Spread over 80 square meters and surrounded by meadows, Kirkjugólf Basalt Columns seem so out of place that for a long time, these columns were thought to have been the floor of a church that no longer exists. This belief was not completely implausible, considering that the first settlers on the island were probably Irish Hermits. If this had been the case, they would most likely have built a church. These are all conjectures, but even if proven true, it is now clear that Kirkjugólf Basalt Columns was definitely not a human creation, but a natural one.
Like basalt columns elsewhere in the world, those in Kirkjugólf are the product of lava cooling. As lava cools, it contracts, and as it contracts, it cracks. The cracks start at the very bottom of the lava field and travel vertically to the top, a process that results in the creation of columns. Sharp contours and repetitive patterns make these sites seem like they were sculpted by a human hand.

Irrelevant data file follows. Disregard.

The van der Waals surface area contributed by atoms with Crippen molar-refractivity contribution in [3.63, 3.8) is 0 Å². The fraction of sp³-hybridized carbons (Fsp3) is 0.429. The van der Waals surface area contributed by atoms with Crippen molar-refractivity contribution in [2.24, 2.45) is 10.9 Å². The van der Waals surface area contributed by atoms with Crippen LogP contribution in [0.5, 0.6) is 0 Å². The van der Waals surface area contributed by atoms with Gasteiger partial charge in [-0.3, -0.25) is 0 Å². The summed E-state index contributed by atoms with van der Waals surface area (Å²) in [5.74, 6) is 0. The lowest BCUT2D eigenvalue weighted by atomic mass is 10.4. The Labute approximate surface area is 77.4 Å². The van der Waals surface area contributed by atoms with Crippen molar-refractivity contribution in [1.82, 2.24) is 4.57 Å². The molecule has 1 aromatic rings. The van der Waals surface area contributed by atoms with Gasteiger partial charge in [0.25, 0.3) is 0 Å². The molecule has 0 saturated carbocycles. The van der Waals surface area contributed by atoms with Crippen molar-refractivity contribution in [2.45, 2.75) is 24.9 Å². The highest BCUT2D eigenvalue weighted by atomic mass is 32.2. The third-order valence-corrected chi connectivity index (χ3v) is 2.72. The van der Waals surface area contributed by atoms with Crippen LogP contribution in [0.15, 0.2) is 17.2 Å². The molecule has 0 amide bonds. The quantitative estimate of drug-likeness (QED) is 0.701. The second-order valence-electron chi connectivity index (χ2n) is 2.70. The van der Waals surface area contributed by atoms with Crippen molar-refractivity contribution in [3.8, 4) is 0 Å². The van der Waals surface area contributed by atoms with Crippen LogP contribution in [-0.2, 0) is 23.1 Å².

Descriptions of the Kirkjugólf Basalt Columns often report that they consist of hexagonal columns, but even this detail is misleading, for there is no shortage of pentagons, heptagons, and octagons. Yet, in spite of the variety of shapes (or more likely because of it), these columns fit in perfectly next to one another, leaving only a narrow, consistent gap between them.
Of note, the nearby village of Kirkjugólf was named after the basalt columns, and it literally means “the church floor.” Following the discovery of its natural origins, the basalt columns were given the less-imaginative name of “Kirkjugólf Natural Monument.”
Know Before You Go
The church floor is a few minutes walk up a gravel pathway from the parking lot to the basalt formation. You will pass Hildishaugar or Hildir’s Grave Mound on your way.